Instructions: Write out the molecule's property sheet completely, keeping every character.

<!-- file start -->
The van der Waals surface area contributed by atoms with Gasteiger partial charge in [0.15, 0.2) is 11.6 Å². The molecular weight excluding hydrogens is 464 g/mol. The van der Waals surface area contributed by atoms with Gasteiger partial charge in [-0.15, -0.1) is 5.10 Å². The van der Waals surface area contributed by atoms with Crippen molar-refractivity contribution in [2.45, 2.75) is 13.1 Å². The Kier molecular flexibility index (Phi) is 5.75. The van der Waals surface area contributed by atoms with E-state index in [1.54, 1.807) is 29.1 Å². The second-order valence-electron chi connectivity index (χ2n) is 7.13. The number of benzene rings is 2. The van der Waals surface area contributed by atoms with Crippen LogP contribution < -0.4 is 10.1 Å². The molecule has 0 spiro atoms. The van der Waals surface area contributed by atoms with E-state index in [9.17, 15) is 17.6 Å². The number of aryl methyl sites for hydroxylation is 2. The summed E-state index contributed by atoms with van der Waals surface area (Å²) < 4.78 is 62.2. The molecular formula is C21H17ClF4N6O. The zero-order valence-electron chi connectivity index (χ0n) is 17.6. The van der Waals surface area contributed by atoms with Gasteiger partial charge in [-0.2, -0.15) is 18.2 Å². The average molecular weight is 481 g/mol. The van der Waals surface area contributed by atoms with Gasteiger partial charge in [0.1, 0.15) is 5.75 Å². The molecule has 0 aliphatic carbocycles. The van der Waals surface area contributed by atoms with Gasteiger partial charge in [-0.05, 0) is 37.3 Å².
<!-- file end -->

The van der Waals surface area contributed by atoms with Gasteiger partial charge in [0.15, 0.2) is 11.6 Å². The molecular weight excluding hydrogens is 464 g/mol. The van der Waals surface area contributed by atoms with Gasteiger partial charge in [-0.15, -0.1) is 5.10 Å². The van der Waals surface area contributed by atoms with Crippen molar-refractivity contribution in [2.45, 2.75) is 13.1 Å². The Kier molecular flexibility index (Phi) is 5.75. The van der Waals surface area contributed by atoms with E-state index in [1.54, 1.807) is 29.1 Å². The second-order valence-electron chi connectivity index (χ2n) is 7.13. The number of benzene rings is 2. The van der Waals surface area contributed by atoms with Crippen LogP contribution < -0.4 is 10.1 Å². The molecule has 0 spiro atoms. The van der Waals surface area contributed by atoms with E-state index in [9.17, 15) is 17.6 Å². The number of aryl methyl sites for hydroxylation is 2. The summed E-state index contributed by atoms with van der Waals surface area (Å²) < 4.78 is 62.2. The molecular formula is C21H17ClF4N6O. The zero-order valence-electron chi connectivity index (χ0n) is 17.6. The van der Waals surface area contributed by atoms with Gasteiger partial charge in [-0.2, -0.15) is 18.2 Å². The average molecular weight is 481 g/mol. The van der Waals surface area contributed by atoms with Gasteiger partial charge in [0.1, 0.15) is 5.75 Å². The molecule has 0 aliphatic carbocycles. The van der Waals surface area contributed by atoms with Gasteiger partial charge in [-0.05, 0) is 37.3 Å².